The 4 exceptions to banner blindness

blind.JPG[tag]Jakob Nielsen[/tag] reveals something he would rather people didn't know, in the interests of truth. A fact's a fact, and ultimately there are no secrets in usability testing.

Nielsen confirms for the umpteenth time that people ignore anything that looks like an ad, whether they're just skim-reading or studying web content in depth. Three heatmaps of readers' eye movements demonstrate this inexorable fact yet again on Alertbox entry Banner Blindness: Old and New Findings.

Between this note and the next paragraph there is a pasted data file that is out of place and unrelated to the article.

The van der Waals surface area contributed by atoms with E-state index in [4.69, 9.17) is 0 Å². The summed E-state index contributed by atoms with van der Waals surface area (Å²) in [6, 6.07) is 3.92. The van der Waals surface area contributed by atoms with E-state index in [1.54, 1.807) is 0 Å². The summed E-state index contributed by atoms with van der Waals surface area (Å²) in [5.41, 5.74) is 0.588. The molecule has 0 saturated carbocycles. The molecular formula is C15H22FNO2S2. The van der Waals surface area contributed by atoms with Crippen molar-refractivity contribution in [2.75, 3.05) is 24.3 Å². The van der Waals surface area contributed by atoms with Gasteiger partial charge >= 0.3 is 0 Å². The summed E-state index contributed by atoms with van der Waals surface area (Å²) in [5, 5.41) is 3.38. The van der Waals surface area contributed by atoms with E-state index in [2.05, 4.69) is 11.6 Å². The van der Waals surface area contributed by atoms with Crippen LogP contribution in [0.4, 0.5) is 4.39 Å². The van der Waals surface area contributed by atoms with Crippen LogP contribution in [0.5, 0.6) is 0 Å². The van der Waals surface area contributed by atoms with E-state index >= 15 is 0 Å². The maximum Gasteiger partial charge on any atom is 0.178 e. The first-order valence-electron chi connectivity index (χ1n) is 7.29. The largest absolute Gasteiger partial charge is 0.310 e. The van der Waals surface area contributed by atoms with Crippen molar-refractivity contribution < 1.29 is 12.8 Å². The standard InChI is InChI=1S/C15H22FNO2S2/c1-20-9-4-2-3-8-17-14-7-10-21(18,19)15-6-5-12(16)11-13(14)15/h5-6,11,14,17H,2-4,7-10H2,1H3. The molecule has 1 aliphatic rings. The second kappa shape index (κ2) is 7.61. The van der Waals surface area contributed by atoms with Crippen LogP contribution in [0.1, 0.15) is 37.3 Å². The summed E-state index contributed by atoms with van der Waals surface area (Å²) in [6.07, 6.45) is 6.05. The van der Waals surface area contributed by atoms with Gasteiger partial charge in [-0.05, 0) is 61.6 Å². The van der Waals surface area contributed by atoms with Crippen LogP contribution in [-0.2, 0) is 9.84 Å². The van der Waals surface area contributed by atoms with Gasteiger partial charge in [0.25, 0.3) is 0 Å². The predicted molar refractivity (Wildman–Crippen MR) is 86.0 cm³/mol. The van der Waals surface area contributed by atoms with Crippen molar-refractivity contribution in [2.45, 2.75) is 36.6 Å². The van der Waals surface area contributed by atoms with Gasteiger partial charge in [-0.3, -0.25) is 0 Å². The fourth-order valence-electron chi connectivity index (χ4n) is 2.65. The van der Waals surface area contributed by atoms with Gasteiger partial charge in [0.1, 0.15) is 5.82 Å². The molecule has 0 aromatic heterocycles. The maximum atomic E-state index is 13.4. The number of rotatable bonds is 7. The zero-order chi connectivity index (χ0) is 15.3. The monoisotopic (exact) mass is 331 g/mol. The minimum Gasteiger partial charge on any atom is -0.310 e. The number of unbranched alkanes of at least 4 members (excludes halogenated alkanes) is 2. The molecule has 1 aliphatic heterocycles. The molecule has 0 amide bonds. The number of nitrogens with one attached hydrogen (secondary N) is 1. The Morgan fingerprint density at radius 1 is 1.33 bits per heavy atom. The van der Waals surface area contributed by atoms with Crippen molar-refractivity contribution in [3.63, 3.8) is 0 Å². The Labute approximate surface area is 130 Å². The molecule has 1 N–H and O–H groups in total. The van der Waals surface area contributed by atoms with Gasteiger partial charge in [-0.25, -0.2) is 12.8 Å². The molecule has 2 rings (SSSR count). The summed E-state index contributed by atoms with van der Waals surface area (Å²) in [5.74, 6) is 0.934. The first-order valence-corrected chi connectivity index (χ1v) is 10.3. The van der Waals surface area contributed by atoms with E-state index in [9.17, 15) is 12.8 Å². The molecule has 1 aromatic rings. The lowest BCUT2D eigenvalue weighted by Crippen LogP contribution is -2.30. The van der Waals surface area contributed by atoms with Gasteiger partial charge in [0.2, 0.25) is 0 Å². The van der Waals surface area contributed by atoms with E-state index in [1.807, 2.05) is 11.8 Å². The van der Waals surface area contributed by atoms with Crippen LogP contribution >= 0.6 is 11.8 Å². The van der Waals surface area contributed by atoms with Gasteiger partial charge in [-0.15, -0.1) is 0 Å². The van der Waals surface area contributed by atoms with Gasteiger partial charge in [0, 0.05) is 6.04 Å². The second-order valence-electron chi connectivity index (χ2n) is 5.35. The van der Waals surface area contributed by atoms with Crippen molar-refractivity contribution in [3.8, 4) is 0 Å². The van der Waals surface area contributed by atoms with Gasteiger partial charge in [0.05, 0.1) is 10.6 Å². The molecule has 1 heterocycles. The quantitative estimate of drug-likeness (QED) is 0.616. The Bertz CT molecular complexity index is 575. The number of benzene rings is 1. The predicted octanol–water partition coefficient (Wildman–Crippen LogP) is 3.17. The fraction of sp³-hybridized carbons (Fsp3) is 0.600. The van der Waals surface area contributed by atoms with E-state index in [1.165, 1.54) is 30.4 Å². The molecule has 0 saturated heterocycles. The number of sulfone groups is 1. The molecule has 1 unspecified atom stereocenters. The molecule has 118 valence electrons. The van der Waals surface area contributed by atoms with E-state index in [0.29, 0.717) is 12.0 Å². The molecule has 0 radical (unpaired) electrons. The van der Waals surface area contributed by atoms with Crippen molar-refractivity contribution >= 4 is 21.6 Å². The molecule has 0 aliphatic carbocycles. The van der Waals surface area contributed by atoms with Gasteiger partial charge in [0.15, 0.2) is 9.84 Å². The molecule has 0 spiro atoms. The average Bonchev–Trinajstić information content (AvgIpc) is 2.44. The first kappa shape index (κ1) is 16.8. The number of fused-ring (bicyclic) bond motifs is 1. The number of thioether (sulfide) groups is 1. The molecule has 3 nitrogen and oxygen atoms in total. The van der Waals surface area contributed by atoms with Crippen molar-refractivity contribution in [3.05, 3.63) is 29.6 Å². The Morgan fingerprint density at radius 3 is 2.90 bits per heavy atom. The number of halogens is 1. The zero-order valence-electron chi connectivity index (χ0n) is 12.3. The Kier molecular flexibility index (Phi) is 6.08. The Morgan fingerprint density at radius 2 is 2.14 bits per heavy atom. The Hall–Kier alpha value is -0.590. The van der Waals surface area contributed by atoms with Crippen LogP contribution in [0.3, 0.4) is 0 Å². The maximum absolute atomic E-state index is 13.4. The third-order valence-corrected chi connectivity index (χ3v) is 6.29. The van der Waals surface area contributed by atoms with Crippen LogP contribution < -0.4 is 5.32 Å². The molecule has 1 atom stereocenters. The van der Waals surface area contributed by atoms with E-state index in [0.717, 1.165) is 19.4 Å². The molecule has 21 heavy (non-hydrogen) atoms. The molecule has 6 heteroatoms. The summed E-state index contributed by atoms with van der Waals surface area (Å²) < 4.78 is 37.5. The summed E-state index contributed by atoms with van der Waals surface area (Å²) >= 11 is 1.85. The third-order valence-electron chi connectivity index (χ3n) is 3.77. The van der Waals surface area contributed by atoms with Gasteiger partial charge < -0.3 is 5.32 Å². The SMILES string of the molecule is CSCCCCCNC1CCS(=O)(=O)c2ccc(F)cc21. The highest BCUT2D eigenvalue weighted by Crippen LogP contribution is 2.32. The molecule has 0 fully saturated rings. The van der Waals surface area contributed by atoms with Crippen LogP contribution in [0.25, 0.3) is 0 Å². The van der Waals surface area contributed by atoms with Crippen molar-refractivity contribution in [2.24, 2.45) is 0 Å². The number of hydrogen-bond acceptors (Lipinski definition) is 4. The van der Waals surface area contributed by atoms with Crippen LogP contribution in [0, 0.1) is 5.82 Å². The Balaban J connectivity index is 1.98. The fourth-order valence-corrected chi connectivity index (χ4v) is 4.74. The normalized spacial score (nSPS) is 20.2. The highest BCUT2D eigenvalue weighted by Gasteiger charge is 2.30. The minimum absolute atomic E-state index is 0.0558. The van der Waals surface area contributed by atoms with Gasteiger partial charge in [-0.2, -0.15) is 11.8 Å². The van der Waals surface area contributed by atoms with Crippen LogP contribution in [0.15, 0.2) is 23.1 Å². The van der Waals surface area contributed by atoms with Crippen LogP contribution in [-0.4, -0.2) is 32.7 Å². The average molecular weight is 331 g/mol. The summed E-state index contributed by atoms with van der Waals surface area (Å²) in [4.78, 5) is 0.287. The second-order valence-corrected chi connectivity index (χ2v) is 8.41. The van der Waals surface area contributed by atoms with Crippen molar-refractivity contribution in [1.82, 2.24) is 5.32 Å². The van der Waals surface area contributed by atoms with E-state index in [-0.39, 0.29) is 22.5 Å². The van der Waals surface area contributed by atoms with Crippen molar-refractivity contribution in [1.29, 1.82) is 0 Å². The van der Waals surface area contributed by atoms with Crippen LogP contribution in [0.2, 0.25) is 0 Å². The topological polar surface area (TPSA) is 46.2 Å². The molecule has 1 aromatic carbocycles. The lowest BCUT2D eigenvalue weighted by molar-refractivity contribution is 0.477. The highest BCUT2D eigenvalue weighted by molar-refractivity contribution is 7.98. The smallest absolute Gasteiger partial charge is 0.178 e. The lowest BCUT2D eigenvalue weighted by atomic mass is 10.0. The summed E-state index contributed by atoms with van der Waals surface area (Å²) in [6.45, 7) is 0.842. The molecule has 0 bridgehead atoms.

Want to know which design elements do attract attention, even if they are banner ads? The first three we knew about. The last one was also common knowledge among Google [tag]AdSense[/tag] users, actually. It breaks the basic ethical standard of making ads look completely different from the body of a web page.

The 4 exceptions to [tag]banner blindness[/tag] are:

  • Plain text. (Hence my mission. Hence my entire career?)
  • Faces. (But not if they look like models.)
  • Cleavage and other "private" body parts. (Even of animals!)
  • Ad that looks like part of the web page in design. (Straying into murky ethical territory.)

Banner blindness, old and new findings

Rachel McAlpine
Rachel McAlpine


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